As a designer and researcher, I appreciate change and transformation. However, in order to be an actor of change, I find value in having a deep understanding in the most mundane and familiar concepts and practices. The Vacant Store Initiative is not an end product, but a generative process that constantly seeks a balance between theory and practice, consumption and production, the local and global, yesterday and tomorrow, as well as the concepts of being both urban and a village.
1 Ezio Manzini, “Public for Place,” in Human Cities: Celebrating Public Space, ed. Barbara Golicnik Marušic, Matej Nikšic and Lise Coirier (Brussels: Stitching Kunstboek, 2010), 13.↵
2 Jane Jacobs was a journalist and activist (1916-2006) who is best known for her critical works on urban renewal projects, most specifically her battle over the preservation of Greenwich Village against Robert Moses.↵
3 The popularized scene which brought international attraction to the Bleecker Street location was featured in Sex and the City, season 3, episode 5, “No Ifs, Ands, Or Butts.” Melissa Kravitz, “Secrets of Magnolia Bakery: Cupcakes, Carrie Bradshaw and beyond,” AMNY, May 7, 2016, https://www.amny.com/secrets-of-new-york/secrets-of-magnolia-bakery-cupcakes-carrie-bradshaw-and-beyond-1.11744934.↵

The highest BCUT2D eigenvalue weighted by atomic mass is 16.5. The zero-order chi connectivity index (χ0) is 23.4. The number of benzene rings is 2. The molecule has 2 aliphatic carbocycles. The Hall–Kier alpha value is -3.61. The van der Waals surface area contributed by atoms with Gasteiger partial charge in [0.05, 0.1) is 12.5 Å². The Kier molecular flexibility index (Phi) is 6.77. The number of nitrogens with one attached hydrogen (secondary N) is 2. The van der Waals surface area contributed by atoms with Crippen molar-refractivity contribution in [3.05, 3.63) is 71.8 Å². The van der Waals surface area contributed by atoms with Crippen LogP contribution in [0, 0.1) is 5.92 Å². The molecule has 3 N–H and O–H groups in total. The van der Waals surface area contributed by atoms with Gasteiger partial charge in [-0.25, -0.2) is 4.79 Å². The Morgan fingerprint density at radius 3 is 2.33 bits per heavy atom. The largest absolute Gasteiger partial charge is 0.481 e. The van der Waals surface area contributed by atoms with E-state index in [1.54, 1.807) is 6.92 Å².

4 Michael Ariano (Marc Jacobs Global Head of Press) in discussion with the author, November 14, 2017.↵
5 Henri Lefebvre, The Production of Space, trans. Donald Nicholson Smith (Blackwell Publishers: New Jersey, 1994).↵
6 Michel de Certeau, The Practice of Everyday Life (California: University of California Press, 2011).↵
7 Jamer Hunt, “Just Re-Do It: Tactical Formlesness and Everyday Consumption,” in Strangely Familiar: Design and Everyday Life, ed. Andrew Blauvelt ( Minneapolis, Minn: Walker Art Center, 2003), 62.↵
8 Irem C. Yildiz, “Deciphering the Dynamics Between the Notions of Event, Space, and Community in Post-Metropolitan Cities: A Search for Alternative Spatial Practices,” Master’s thesis, Parsons School of Design, 2018, 126.↵
9 Unpublished interview conducted with the author on April 14, 2018.↵
Irem C. Yildiz is a design strategist and alumna of Parsons School of Design’s MA Design Studies program.↵